With support for rendering plots + images along with having our testing infrastructure in place, the next obvious task was to add support for rendering text. This was begun in Phase - II but continued till the first week into Phase - III.

Phase - III


Support for Rendering Text

The basic pipeline from getting the font name and properties from the matplotlib library to using them with the <canvas> element was done in the 2nd week of Phase - II. This served as a proof of concept that text could be rendered + it's variations such as rotated text. Work on text resumed after about 10/11 days after the PRs for Testing Infrastructure, and Drawing Images were merged.

Support for Rendering Math Text

Math-text is different from regular text and usually contains mathematical symbols and scientific notation. We used the in-built bitmap - mathtextparser of the matplotlib library to get the math-text to be rendered as an image. This image was then passed onto the already implemented draw_image function (done in Phase-II). A small bug was fixed where we didn't account for the descent parameter before.

Support for having custom fonts

Once both regular text and math-text were working, the problem of custom fonts was next. It turned out that although the matplotlib library gave us the name and the properties of the font we should use, it didn't give us the font itself. Fonts used by matplotlib were in the virtual filesystem of matplotlib and weren't accessible to the browser.

To overcome this, we used the FontFace API to load the fonts we require -- on-demand dynamically. This task was not as easy as it sounds. Numerous problems like Infinite loops, Concurrent Invocations for loading fonts, redrawing the plot once the correct font was loaded (using a counter approach), etc. occurred. Lastly, we also modified the testing infrastructure a bit to wait for the redraw after the dynamic fonts were loaded before we made comparisons with reference images.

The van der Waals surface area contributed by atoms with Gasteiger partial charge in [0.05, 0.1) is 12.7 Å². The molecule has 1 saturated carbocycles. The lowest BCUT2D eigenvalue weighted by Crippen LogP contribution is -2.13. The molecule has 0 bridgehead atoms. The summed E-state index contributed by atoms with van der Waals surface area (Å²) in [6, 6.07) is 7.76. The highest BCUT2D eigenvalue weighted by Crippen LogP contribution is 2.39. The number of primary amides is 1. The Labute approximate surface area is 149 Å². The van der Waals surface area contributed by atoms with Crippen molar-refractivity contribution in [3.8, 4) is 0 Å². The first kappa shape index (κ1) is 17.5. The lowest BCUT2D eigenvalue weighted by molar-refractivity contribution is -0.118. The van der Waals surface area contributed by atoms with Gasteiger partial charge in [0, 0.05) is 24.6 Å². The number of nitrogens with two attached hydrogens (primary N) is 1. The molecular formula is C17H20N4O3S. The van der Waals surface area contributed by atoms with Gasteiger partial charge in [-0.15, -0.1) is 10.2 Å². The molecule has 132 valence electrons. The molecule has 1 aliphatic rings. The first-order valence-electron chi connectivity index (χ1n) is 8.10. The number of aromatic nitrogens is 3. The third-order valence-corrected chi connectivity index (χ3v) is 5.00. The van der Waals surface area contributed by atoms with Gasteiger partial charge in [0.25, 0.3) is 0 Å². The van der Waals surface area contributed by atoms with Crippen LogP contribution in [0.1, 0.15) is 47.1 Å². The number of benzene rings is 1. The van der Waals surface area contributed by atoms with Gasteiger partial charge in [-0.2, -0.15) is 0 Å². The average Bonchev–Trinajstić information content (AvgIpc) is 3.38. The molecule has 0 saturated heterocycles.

Support for Clipping

With support for rendering plots, images and text, there was one significant feature yet to be implemented -- clipping. It was necessary to implement clipping since only then we could support features like panning and zooming. If not done, the zoomed-in / panned part would go out of the bounding box. This feature turned out to be easier than expected, and we were done with this milestone too.

Fixing Transparency and a bug for 0 linewidth

The renderer was now functionally complete except for 2 graphical glitches -- one of them was that colours didn't appear to be transparent even when their transparency was set explicitly. The other bug was the <canvas> element always ignored the value 0 for linewidth and thus, it even drew stuff in places where it shouldn't be. This bug was fixed using a boolean variable that was set if the linewidth was not 0 and the stroke was called according to the state of this boolean variable.

Benchmarking

After we were done with implementing the renderer and fixing all bugs -- the next job was to benchmark it against the already available Agg renderer. This task was done on 5 plots, and the slowdown factor for each on both chrome and firefox was calculated. We concluded that the new renderer was 2x to 2.5x slower than before.

Links to Stuff that is completed


Repository with gsoc branch: https://github.com/iodide-project/pyodide/tree/gsoc

Commits : https://github.com/iodide-project/pyodide/commits/gsoc

Merged PRs: https://github.com/iodide-project/pyodide/pulls?q=is%3Apr+author%3Amadhur-tandon+is%3Aclosed+label%3A%22GSoC+2019%22

Open PRs: https://github.com/iodide-project/pyodide/pulls?q=is%3Apr+author%3Amadhur-tandon+label%3A%22GSoC+2019%22+is%3Aopen

Branch diff: https://github.com/iodide-project/pyodide/compare/gsoc

Space for Blog Posts: https://medium.com/gsoc-2k19-with-mozilla

Things to do

Write a Mozilla Hacks Post

Scope of Improvement

  1. Optimization (already in exploration)
  2. Implementing support for Gouraud shading.